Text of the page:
Talk:Flight feather

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edit·history·watch·refresh Stock post message.svg To-do list for Flight feather:

Here are some tasks awaiting attention:
  • Article requests: illustration of methods of attachment for remiges
  • Expand: add section on evolution of flight feather

Merge of various flight feather stubs[edit]

I propose that several existing stub articles -- Remiges, Rectrices, and Pinion (and all their various redirects) -- be pointed to this article instead. This would have the dual purpose of eliminating several stub articles while also giving readers a more complete overview of the subject. —Preceding unsigned comment added by MeegsC (talkcontribs)


I was very disappointed to see that this article makes no substantive mention of evolution. (The word appears in various forms three times in the article, however there is no discussion, and the term is not even linked to evolution.)
Per the United States National Academy of Sciences book Teaching About Evolution and the Nature of Science:

"Evolution is the central organizing principle that biologists use to understand the world. To teach biology without explaining evolution deprives students of a powerful concept that brings great order and coherence to our understanding of life." [1]

The fact that the earliest known bird, Archaeopteryx, already possessed well-developed flight feathers is one of the most interesting facts about it.
The omission of any mention of evolution from this article represents either a reprehensible oversight or an even more reprehensible conscious decision to avoid controversy.
Respectfully, -- Writtenonsand (talk) 10:28, 25 December 2007 (UTC) -- Wikipedia:WikiProject Evolutionary biology

Hmm. Good point. I'm certainly willing to further expand the article—though to be honest, you should always feel free to be bold and do it yourself! : ) By the way, accusing other editors of "reprehensible" decisions and then signing your post "respectfully" is probably not the best way to encourage people to take your comments as the constructive criticism they're intended to be... MeegsC | Talk 19:41, 25 December 2007 (UTC)
Evolution is mentioned briefly, so it's not that we're avoiding controversy with this article. Maybe a link to Feather#Evolution?-Wafulz (talk) 19:33, 25 December 2007 (UTC)


Well done on FA status. WEBURIEDOURSECRETSINTHEGARDEN 17:05, 25 December 2007 (UTC)

Attachment of remiges[edit]

I found this article quite helpful in getting started on this subject, but I question the source for the statement " the long calami, or quills, are deeply imbedded into the bones themselves". I am still trying to clarify how the flight feathers are attached to their respective limbs, but I have not seen any other references to their being deeply imbedded into the bones. The secondaries attach to "bumps" on the ulna, but I have not read how they attach to these bumps. The bumps aparrently do not appear on the manus or humerus, so I have seen even less description of these attachments. PLEASE CLARIFY AND DOCUMENT THIS POINT. eric (talk) 02:25, 8 April 2008 (UTC)

Hi Eric. I moved this section to the bottom of the page, because it's recommended that these pages remain in chronological order, with the newest bits at the bottom. I'll go through my references today or tomorrow to further clarify the remige information as you've requested, and will see if Shyamal can do up a picture better demonstrating the methods of attachment. Stay tuned! MeegsC | Talk 09:50, 8 April 2008 (UTC)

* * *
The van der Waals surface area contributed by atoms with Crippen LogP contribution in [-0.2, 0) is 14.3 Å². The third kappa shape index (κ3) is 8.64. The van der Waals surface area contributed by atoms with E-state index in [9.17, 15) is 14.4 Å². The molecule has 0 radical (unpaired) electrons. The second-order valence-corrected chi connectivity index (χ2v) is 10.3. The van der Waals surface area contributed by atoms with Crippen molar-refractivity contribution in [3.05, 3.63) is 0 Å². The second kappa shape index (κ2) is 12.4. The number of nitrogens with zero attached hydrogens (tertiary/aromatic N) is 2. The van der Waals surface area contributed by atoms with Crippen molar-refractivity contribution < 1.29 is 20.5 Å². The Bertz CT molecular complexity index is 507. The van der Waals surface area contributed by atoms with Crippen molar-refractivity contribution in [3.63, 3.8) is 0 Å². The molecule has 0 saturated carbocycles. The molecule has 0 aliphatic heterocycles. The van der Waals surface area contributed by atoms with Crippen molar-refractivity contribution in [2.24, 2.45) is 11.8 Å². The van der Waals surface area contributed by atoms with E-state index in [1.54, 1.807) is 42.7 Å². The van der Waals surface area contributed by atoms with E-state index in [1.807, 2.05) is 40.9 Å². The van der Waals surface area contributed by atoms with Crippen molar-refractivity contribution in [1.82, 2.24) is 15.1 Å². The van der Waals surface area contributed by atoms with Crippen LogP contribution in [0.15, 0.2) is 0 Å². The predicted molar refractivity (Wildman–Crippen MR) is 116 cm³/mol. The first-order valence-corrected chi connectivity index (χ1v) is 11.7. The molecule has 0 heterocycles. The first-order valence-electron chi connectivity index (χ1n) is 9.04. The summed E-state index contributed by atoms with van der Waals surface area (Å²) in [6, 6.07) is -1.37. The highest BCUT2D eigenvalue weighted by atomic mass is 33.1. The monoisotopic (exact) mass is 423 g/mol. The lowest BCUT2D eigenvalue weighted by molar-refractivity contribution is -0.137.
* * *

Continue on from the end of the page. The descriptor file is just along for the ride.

Still looking for better details. HBW volume 1 says "The remiges have different names depending on their position on the wing, into which the long calami are deeply inserted." (emphasis mine). However, it's not clear as to whether that means into the bones, or just into the wing as a unit. I really need to have a look at an ornithology textbook, but—doesn't it figure—the ones I have are all currently on another continent. Maybe I'll patrol the roads tomorrow and see if I can find a dead bird or two to examine (though that, of course, would be OR!) I can, however, expand the secondaries info a bit, and will do so now... MeegsC | Talk 20:31, 10 April 2008 (UTC)
Thanks very much for looking into this further. I think the nature of the connection of flight feathers is important beacuse it is so interesting in the first place that they are directly connected to the limb bones of the wing, and it is obvious that this connection must be solid for the flight feathers to serve their intended purpose. I have just ordered a copy of the Cornell Lab of Ornithology home study text book, your source for this new information on the remiges. eric (talk) 01:20, 15 April 2008 (UTC)
Glad it helped! We'll continue to add more details as they come to light; we (at WP:BIRD) have been trying to find a reference that better explains the primary feather attachments. See Wikipedia_talk:WikiProject Birds#Ornithology textbook for more details... And feel free to join the project if you're interested in birds; we could always use more editors! ; ) MeegsC | Talk 08:08, 18 April 2008 (UTC)


does anybody know any graphics presenting how primaries rotate in order to reduce air resistance on the upstroke? it would be very useful to have at least a link to it. --discourseur 23:49, 2 August 2008 (UTC)